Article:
By Amy R. Buckley
Although domestic violence is frequently thought of as a private issue, only impacting intimate partners, it is a crime resulting in a constellation of issues that harm entire communities. We all have parts to play in healing this epidemic.
Jesus once told a story of a man beaten on a roadside between Jerusalem and Jericho. Robbers had attacked him, stolen his clothes, and left him half dead. A priest happened upon the beaten man and passed at a safe distance because he didn’t want to dirty his hands. Another member of God’s chosen people happened upon the victim, averted his eyes, and moved on. But a compassionate Samaritan, from outside the victim’s own community, saved his life. He climbed off his donkey, sanitized the wounds with wine, soothed them with healing oil, and bound them up. He placed the victim on his donkey, transported him to safety, and paid the full bill for his recovery—no strings attached. (Luke 10: 30-35)
Victims of domestic violence frequently end up beside the road like the beaten man. In over ten years of domestic violence (DV) work, I’ve noticed a pattern to victims’ stories: When reaching a breaking point, or sensing danger, they disclose the humiliating truth to a close friend, an extended family member, or faith community leader. The situation has usually escalated to the point that it seems unreal, and some wonder about the victim’s truthfulness. The victim receives judgmental questions: Why didn’t you call 911? Why did you provoke him/her? Why did you go back to him/her? How could you break up your marriage? You should go back to him/her.” Blame leaves many victims helpless on the side of the road with little or no regard for their safety and wellbeing.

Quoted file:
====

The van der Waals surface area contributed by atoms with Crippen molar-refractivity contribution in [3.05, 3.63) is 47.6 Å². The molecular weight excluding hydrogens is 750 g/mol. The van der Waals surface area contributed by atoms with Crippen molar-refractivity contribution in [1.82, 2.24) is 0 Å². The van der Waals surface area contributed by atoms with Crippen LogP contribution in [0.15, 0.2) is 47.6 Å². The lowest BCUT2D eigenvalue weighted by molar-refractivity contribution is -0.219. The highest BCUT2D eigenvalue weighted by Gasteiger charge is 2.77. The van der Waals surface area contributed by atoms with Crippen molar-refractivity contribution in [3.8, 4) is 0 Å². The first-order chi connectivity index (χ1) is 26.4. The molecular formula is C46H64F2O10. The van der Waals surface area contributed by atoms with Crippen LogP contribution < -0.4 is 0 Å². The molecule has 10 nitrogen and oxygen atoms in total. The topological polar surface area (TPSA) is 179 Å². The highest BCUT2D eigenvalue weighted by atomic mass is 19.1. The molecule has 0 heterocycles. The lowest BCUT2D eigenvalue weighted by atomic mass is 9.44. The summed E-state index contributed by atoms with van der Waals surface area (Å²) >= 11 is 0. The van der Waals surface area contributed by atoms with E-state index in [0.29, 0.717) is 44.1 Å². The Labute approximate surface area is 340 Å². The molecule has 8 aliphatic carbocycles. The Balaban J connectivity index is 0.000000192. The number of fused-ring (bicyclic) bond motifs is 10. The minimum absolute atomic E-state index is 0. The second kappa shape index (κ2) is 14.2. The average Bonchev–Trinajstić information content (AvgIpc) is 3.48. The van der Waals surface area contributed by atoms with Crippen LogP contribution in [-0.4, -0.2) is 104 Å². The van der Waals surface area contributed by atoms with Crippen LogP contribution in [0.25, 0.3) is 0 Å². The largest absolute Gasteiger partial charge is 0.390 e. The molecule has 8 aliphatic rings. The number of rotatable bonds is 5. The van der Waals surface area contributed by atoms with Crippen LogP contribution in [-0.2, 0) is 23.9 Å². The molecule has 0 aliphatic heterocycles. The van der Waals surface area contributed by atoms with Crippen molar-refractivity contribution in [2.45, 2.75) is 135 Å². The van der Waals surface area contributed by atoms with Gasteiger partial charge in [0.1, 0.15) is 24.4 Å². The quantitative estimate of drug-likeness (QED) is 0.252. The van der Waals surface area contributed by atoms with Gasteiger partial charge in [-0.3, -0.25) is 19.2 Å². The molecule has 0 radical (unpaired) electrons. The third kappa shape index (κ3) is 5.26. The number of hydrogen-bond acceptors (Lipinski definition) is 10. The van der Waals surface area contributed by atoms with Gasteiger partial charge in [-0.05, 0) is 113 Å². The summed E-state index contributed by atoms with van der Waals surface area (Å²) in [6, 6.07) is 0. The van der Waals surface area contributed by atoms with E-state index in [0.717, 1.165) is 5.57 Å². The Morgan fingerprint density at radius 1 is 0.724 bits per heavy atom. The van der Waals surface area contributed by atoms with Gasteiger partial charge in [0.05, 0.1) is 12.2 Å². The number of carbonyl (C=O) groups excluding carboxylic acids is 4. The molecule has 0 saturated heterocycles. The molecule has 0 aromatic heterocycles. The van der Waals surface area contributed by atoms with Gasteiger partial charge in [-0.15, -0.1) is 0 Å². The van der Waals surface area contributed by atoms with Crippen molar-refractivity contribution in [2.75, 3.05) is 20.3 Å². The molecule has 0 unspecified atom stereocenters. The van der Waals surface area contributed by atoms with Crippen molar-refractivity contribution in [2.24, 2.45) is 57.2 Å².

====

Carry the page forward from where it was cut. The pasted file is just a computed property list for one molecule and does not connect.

Domestic violence is an epidemic. Frequently, it occurs behind closed doors, making it difficult to recognize. However, sometimes it spills into the public realm, causing shock or disbelief. Continue Reading in Shared Justice . . .
Amy R. Buckley, 2014